Powell-Heller Conference: Empowerment
March 13-15, 2013
The Powell-Heller Holocaust Education Conference at Pacific Lutheran University teaches the history and the lessons of the Holocaust to students and educators throughout the Pacific Northwest. This conference believes that through this education and from the teachings of present day scholars we will create an understanding of mutual respect among people for future generations.
Deborah Lipstadt, the Dorot Professor of Modern Jewish and Holocaust Studies at Emory University, completed her PhD at Brandeis University and published her first book, Beyond Belief: The American Press and the Coming of the Holocaust, in 1986. Her second book, Denying the Holocaust: The Growing Assault on Truth and Memory (1993), put her on a collision course with David Irving, a self-taught British historian who protested being called a right wing extremist and Holocaust denier. Irving sued for libel in a London court, resulting in a resounding defeat for him and other Holocaust deniers and a complete victory for Lipstadt. Her third book, History on Trial: My Day in Court with David Irving (2005),describes the process by which Irving's denial of the Holocaust was judged a perversion of history. (Note that Christopher Browning, formerly at PLU, was one of three historians whose testimony buttressed Lipstadt's case at trial.) Most recently, Lipstadt has written a fourth book, The Eichmann Trial (2011). Her teaching career included stints at the University of Washington and UCLA before her appointment at Emory, where she now is also the Director of the Rabbi Donald A. Tam Institute for Jewish Studies.
Sharon Rennert has a BS in Broadcasting and Film from Boston University and an MFA from the University of Southern California. After a fifteen-year career creating award-winning documentary films and other productions for television, she is now turning her attention to her own remarkable family story. Rennert is granddaughter to one of the Bielski brothers, those Jewish partisans celebrated in the feature film, "Defiance." Among other things, she now is using interview footage with her feisty grandmother,one of those Bielski partisans, to give us a documentary version of this story of Jewish resistance to Nazi terror. The documentary is not yet finished, but she will show us portions of the film and speak about her project.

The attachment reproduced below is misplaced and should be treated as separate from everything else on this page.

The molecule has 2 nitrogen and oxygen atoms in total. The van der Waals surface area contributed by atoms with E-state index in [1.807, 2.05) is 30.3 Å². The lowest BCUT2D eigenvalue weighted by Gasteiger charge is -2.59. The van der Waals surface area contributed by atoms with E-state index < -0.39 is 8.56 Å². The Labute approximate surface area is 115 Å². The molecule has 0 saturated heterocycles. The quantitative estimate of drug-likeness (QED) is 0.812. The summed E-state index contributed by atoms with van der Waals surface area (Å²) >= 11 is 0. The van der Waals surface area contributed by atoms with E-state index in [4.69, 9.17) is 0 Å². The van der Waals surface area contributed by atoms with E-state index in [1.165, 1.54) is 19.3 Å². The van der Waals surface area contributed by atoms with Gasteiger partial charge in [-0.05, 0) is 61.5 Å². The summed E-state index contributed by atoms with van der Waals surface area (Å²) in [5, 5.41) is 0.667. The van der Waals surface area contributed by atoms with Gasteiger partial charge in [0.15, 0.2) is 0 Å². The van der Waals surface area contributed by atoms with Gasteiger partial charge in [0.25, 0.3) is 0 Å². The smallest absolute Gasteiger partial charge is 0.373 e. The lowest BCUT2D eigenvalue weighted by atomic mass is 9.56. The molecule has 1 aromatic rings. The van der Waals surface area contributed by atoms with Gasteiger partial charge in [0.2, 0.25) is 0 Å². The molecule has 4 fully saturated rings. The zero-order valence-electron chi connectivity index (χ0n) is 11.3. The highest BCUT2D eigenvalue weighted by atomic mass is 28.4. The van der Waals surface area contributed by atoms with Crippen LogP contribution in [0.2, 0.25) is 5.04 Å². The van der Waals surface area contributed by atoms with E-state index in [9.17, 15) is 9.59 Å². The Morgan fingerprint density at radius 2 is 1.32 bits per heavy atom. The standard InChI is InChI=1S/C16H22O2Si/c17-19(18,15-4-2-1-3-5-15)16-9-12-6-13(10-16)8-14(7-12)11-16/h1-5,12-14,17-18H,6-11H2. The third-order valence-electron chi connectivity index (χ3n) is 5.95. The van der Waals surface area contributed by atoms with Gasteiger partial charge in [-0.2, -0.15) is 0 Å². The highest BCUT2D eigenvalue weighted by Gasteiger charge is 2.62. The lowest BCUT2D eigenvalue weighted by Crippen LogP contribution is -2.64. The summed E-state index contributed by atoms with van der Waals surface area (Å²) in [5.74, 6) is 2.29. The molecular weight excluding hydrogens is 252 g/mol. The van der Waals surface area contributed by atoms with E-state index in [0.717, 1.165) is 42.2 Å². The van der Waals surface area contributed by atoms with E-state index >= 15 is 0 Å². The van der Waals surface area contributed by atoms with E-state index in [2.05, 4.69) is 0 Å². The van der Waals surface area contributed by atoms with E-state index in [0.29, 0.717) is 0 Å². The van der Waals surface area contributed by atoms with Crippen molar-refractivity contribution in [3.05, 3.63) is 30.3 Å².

Cara De Silva is a food historian and award-winning journalist. For more than adecade she wrote about New York ethnic food for Newsday and also contributed articles on food to the New York Times, the Washington Post, and many other publications. In 2006 she edited and published In Memory's Kitchen: A Legacy from the Women of Terezin, a New York Times bestseller and one of the New York Times Book Review's most noteworthy books of the year. This book tells the story of women in the Terezin (Theresienstadt) concentration camp, focusing on a handwritten book of Jewish recipes, remembered and recorded by women surviving on potato peels and watery soup. As noted in the foreword, this work "is not to be savored for its culinary offerings but for the insight it gives us in understanding the extraordinary capacity of the human spirit to transcend its surroundings, to defy dehumanization, and to dream of the past and of the future."